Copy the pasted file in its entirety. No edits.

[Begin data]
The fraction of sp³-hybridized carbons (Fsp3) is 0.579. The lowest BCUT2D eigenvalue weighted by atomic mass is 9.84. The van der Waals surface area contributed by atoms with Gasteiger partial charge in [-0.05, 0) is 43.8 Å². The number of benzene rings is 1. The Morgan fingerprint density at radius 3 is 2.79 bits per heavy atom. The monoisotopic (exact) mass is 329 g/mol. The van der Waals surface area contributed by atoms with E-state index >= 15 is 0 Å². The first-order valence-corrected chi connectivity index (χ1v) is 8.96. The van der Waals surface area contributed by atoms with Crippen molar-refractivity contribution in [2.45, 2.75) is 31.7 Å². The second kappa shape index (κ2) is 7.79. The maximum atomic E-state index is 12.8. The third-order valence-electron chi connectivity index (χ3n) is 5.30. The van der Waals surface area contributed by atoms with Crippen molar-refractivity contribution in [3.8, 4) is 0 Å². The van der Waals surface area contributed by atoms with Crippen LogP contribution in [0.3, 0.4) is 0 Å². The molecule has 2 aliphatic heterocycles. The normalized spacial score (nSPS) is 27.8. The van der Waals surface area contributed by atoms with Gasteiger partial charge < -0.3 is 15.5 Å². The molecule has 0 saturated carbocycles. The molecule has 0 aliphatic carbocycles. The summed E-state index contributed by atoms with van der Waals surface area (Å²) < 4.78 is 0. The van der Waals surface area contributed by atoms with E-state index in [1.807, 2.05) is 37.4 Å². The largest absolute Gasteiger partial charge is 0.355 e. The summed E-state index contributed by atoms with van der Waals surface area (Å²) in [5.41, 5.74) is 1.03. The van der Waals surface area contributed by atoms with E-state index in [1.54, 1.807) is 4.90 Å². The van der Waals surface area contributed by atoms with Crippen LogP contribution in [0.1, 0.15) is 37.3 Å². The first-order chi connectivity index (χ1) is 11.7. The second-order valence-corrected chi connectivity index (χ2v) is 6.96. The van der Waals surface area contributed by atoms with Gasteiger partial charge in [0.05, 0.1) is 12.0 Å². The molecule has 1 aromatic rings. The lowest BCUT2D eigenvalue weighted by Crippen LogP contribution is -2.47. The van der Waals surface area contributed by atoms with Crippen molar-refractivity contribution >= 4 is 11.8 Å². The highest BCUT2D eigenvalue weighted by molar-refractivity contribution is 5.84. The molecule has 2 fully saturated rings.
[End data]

The fraction of sp³-hybridized carbons (Fsp3) is 0.579. The lowest BCUT2D eigenvalue weighted by atomic mass is 9.84. The van der Waals surface area contributed by atoms with Gasteiger partial charge in [-0.05, 0) is 43.8 Å². The number of benzene rings is 1. The Morgan fingerprint density at radius 3 is 2.79 bits per heavy atom. The monoisotopic (exact) mass is 329 g/mol. The van der Waals surface area contributed by atoms with E-state index >= 15 is 0 Å². The first-order valence-corrected chi connectivity index (χ1v) is 8.96. The van der Waals surface area contributed by atoms with Crippen molar-refractivity contribution in [2.45, 2.75) is 31.7 Å². The second kappa shape index (κ2) is 7.79. The maximum atomic E-state index is 12.8. The third-order valence-electron chi connectivity index (χ3n) is 5.30. The van der Waals surface area contributed by atoms with Crippen molar-refractivity contribution in [3.8, 4) is 0 Å². The van der Waals surface area contributed by atoms with Crippen LogP contribution in [0.3, 0.4) is 0 Å². The molecule has 2 aliphatic heterocycles. The normalized spacial score (nSPS) is 27.8. The van der Waals surface area contributed by atoms with Gasteiger partial charge < -0.3 is 15.5 Å². The molecule has 0 saturated carbocycles. The molecule has 0 aliphatic carbocycles. The summed E-state index contributed by atoms with van der Waals surface area (Å²) < 4.78 is 0. The van der Waals surface area contributed by atoms with E-state index in [1.807, 2.05) is 37.4 Å². The largest absolute Gasteiger partial charge is 0.355 e. The summed E-state index contributed by atoms with van der Waals surface area (Å²) in [5.41, 5.74) is 1.03. The van der Waals surface area contributed by atoms with E-state index in [1.54, 1.807) is 4.90 Å². The van der Waals surface area contributed by atoms with Crippen LogP contribution in [0.1, 0.15) is 37.3 Å². The first-order chi connectivity index (χ1) is 11.7. The second-order valence-corrected chi connectivity index (χ2v) is 6.96. The van der Waals surface area contributed by atoms with Gasteiger partial charge in [0.05, 0.1) is 12.0 Å². The molecule has 1 aromatic rings. The lowest BCUT2D eigenvalue weighted by Crippen LogP contribution is -2.47. The van der Waals surface area contributed by atoms with Crippen molar-refractivity contribution >= 4 is 11.8 Å². The highest BCUT2D eigenvalue weighted by molar-refractivity contribution is 5.84. The molecule has 2 fully saturated rings.